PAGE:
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Tyne and Wear HER(5024): Dinnington, Hack Hall Farm - Details

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Dinnington, Hack Hall Farm



Agriculture and Subsistence



Post Medieval


Extant Building

Mid 18th century farmhouse and adjoining stable. Built of reddish-brown brickwork with some use of coursed rubble masonry. The annexe retains a pantiled roof, the remainder of the block has been reroofed in asbestos sheeting. In the late 18th century or early 19th century, a dairy and barn were added. The dairy is of masonry construction, now rendered with purlin roof with sarking boards. The barn is of coursed rubble and brick. The boarded stable door sits under a massive lintel. In the late 19th century the house underwent massive refurbishment which removed all earlier details. The eaves were raised, part of the south elevation was rebuilt and a new roof was constructed. The stair was rebuilt and doors of four sunk moulded panels fitted throughout. The floor structures were renewed. 19th century fireplaces were fitted in parlour and bedrooms. A door was broken through the east end of the first floor passage at the back of the house. The building was entirely refenestrated with four-pane sashes to south elevation and minor windows elsewhere. Minor openings in the barn and west gable of the house were blocked. The barn and stable were reroofed. The 1st edition Ordnance Survey map shows the farmstead much as it is now although it now lacks the timber sheds which extended to the west of the barn. The east range shown on the map is also now gone. The horse-engine attached to the barn on the first edition is no longer present. By the 2nd edition Ordnance Survey map the courtyard buildings were complete and the courtyard subdivided.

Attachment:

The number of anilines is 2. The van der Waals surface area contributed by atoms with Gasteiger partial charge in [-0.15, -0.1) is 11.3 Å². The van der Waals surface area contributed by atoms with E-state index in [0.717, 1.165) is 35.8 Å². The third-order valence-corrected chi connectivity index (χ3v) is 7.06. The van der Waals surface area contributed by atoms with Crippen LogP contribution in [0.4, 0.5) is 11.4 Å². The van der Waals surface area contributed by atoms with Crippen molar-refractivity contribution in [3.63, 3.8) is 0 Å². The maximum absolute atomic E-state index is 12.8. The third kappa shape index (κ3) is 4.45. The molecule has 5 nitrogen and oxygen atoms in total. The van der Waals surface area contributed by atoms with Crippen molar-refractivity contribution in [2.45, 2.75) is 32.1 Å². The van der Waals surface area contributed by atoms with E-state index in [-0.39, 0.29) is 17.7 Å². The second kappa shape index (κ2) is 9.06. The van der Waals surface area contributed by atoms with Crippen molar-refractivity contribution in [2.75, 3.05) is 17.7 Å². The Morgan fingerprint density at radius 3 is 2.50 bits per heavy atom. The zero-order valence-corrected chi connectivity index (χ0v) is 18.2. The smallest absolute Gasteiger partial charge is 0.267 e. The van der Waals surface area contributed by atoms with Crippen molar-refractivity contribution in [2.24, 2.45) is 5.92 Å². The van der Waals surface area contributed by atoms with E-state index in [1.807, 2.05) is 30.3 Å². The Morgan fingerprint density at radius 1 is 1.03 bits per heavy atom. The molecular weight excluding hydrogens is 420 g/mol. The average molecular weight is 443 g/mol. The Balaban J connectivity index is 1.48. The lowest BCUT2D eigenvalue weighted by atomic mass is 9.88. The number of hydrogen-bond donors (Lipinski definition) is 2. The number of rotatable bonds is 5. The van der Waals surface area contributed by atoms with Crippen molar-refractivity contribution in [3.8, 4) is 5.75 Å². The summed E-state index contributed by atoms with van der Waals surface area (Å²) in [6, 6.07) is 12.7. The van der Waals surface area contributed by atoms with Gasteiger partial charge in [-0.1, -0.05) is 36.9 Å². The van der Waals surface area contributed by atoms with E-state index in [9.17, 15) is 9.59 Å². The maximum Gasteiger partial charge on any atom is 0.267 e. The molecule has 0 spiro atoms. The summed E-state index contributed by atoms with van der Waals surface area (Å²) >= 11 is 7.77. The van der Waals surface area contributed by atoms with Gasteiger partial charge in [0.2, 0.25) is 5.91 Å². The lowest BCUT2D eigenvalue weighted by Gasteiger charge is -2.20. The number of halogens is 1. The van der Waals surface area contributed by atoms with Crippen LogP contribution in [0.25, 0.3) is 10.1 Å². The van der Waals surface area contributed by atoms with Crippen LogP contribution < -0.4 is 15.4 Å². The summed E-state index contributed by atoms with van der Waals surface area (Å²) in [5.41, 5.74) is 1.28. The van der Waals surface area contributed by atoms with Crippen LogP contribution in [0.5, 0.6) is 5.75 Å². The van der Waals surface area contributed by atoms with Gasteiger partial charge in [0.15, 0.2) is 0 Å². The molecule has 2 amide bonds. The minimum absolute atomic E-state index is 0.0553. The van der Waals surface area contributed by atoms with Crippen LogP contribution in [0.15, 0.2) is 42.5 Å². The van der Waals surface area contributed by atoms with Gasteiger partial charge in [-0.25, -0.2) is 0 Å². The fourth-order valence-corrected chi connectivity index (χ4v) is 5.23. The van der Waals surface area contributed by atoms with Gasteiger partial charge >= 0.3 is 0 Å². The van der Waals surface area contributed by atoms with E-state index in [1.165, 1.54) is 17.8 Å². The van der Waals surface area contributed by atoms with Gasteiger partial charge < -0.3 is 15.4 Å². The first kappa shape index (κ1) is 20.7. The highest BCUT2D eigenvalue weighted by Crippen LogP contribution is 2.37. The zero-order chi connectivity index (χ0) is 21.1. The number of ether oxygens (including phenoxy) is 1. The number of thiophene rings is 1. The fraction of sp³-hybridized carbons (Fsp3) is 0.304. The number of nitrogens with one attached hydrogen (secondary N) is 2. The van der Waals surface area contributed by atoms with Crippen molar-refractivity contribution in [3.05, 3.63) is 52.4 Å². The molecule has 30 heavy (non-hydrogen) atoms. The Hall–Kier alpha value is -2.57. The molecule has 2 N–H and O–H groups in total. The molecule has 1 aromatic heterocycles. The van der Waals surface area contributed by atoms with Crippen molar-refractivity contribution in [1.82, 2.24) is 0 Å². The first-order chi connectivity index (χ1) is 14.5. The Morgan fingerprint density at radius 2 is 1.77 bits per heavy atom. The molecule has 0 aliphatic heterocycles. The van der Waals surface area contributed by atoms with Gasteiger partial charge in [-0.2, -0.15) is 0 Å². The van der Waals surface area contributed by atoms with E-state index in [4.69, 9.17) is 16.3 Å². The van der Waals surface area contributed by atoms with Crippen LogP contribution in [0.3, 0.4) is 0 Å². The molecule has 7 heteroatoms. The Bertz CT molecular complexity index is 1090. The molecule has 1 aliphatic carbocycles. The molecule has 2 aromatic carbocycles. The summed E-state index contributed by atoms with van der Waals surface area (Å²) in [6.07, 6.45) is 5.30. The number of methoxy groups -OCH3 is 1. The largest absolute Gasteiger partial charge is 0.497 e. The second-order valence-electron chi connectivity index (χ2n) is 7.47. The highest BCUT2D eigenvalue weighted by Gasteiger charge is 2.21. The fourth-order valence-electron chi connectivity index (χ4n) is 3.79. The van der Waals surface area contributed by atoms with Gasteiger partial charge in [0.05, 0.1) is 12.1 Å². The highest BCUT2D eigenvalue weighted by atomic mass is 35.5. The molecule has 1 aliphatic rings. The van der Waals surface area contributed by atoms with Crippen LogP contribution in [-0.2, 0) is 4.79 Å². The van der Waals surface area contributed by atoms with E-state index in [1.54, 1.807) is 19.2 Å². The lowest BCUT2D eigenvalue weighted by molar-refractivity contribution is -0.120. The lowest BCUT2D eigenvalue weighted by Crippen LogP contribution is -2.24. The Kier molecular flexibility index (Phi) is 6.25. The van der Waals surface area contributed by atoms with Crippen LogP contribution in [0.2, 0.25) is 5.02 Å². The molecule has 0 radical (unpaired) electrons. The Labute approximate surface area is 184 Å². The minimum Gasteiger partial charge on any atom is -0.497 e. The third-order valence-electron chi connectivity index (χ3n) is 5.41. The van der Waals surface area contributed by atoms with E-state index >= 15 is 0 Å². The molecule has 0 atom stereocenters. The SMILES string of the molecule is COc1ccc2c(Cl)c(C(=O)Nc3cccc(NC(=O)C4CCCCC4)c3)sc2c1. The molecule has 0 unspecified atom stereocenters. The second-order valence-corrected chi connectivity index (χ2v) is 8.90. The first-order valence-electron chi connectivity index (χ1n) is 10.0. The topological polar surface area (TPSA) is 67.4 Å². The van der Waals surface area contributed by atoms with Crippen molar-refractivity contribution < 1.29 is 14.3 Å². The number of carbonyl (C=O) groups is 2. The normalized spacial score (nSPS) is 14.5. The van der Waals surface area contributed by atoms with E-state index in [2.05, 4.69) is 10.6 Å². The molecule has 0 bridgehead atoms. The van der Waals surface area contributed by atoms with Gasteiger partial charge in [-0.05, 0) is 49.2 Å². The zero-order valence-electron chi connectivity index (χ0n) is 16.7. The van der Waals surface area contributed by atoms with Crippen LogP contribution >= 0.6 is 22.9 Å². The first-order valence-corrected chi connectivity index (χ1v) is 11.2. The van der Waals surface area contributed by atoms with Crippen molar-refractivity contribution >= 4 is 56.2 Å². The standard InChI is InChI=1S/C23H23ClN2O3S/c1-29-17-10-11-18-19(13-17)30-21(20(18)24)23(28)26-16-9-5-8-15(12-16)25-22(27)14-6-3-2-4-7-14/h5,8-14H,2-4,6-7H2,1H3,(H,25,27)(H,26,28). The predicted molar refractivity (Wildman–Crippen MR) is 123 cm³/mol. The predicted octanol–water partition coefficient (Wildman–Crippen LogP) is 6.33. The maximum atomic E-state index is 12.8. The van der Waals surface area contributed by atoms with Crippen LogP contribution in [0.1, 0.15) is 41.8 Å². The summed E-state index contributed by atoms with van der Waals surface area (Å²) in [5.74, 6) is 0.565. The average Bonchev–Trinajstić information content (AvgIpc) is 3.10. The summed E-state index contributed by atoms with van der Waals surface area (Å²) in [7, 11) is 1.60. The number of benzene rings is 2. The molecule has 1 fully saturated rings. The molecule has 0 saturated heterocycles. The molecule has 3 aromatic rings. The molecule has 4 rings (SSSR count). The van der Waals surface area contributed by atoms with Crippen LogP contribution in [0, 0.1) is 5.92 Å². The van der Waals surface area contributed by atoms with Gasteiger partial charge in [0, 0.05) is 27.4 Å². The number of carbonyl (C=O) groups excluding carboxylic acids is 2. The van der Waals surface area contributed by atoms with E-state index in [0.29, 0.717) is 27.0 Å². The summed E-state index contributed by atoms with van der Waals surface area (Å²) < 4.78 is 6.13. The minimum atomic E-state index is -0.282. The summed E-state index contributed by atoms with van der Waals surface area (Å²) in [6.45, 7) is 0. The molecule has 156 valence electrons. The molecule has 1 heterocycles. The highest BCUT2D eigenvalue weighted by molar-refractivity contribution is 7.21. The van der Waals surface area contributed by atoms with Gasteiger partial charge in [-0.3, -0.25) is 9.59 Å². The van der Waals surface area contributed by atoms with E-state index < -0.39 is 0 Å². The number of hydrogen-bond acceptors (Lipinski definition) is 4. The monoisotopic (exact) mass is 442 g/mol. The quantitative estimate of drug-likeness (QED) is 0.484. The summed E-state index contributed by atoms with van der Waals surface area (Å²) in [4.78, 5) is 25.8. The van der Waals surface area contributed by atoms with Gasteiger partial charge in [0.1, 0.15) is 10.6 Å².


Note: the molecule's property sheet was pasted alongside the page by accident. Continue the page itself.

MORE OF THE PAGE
<< HER 5024 >> C.. Briden & G. Moore, 2002, Hack Hall Farm, Dinnington, Northumberland, Photographic Survey 1st edition Ordnance Survey map, 1858 2nd edition Ordnance Survey map, 1897

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